What data can help us understand how algorithms will process our content pillars? With all things analytics and reporting, it's easier to consider the questions data from algorithmic sources can help publishers answer.
Harnessing algorithmic data to inform content pillars
Start with a list of target subjects that you're considering incorporating into content pillars. Then answer:
- What words do people use to search for the topics you're planning on covering?
- Does topic performance change over time? Does it have seasonality? Is it trending up or down?
- What other topics are related algorithmically to your targets? If you're assessing a cross-channel strategy, how do these related topics differ across platforms?
- Do you currently have authority or algorithmic visibility on any topics, hashtags or search terms?
- Who else creates the most visible content for your target topics? What tropes, language, and formats do they use? Why do you think it's algorithmically successful? (Pay attention to what a computer would record: patterns, what's like/unlike other sources, what's unique or similar about a topic.)
Where does this data come from? Google shares a good deal about keyword inputs for free, and third-party SaaS scrape both search and social content APIs for common keywords and hashtags. My suggestions to get started:
- Basic: Google Trends. Pinterest Trends. Google Search Console. Manual social listening and searching on target topics.
- Upgrades: Keyword research tools like SEMRush, Ahrefs, Mangools, Clearscope, MarketMuse. Social listening and audience intelligence tools like RivalIQ, RiteTag, Brand24, Buzzsumo, SparkToro.
- Fully loaded: Enterprise SEO software like BrightEdge, SearchMetrics, Conductor. Enterprise social listening software like Sprinklr, Mention, BrandWatch, SocialBakers, NetBaseQuid.
Note: I do not recommend Google autocomplete question scrapers like Answer the Public for high-level topic research. Autocomplete search data is great for assessing the long-tail, but when developing pillars we want to focus on head terms with more volume.
Your content is unique, and your audience data should be too
Audience digital behavior regularly defies my assumptions, despite a decade of diving into analytics and trends reports. Even with deep editorial, web, and SEO experience, if I were to glance at a website and choose five pages that fostered engagement or produced revenue, I'd maybe get one right without checking analytics first.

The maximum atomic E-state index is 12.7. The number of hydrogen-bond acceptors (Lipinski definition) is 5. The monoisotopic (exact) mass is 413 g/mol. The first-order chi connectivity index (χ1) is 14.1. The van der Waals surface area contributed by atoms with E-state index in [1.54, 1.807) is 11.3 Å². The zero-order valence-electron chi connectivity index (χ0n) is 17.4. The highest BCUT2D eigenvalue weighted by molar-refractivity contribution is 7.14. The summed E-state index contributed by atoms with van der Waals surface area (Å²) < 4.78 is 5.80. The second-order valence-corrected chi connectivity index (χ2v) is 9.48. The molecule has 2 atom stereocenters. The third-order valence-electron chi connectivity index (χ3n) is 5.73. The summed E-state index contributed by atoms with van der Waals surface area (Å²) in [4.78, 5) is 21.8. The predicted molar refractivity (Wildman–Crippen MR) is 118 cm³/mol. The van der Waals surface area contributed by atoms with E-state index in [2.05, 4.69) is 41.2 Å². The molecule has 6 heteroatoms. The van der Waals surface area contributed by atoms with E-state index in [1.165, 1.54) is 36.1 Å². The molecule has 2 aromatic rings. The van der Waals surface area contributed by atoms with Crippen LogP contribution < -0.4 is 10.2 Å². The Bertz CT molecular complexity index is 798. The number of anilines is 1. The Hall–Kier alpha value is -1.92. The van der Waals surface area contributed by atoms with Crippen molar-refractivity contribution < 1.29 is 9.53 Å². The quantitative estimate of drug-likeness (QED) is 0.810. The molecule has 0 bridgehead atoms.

Every audience is unique, and content pillars should be developed with your audience's specialized needs and behaviors in mind. Industry benchmarks, whether they originate from Google Analytics or trade organization surveys, just don't cut it for audience input. Even within similar industries, the content and channel mix that works for one brand is often wildly different than what succeeds for another.
Assessing your audience data for content pillar development
When developing content pillars, try to answer these questions with your owned audience data. You can conduct a massive content audit, or you can just look at your top 10 or top 50 pieces of content and draw your own conclusions. You don't need to be a trained analyst as long as you can navigate the basics of an analytics platform and read a chart.
To inform pillars, answer the following:
- What content do users spend the most time with? How do those differ from the content that attracts the most traffic?
- What subjects attract traffic or engagement consistently, regardless of time of year or virality?
- What content does your target audience tell you they want to see, either through surveys or direct response?
- What content attracts new followers or visitors versus what keeps returning visitors coming back?
- What content produces business value, like subscriptions, leads, or ad revenue?
Reliable sources for owned data analysis:
- Basic: Web, email, and social analytics tools are essential and free.
- Upgrades: Surveys or customer service/chat logs.
- Fully loaded: Focus groups or user interviews.
Matching your content goals with brand vision and business needs
Armed with the data of algorithmic and audience research, you're ready to get rolling on your content pillars... but first, spend some time with your business goals.
Be clear about your brand mission, vision and/or values statements. I can't help you with defining your brand (Google can!), but I can tell you that writing a list of brand values is extremely helpful when defining pillars.
Even if you're just a solo content creator, take some time to consider what you stand for and how you want to represent yourself through content. Don't decide on pillars just because they're popular; choose the terms and topics that align best with your brand vision. To keep the whole thing sustainable, also make a note of the topics that bring you joy alongside the ones that make you money.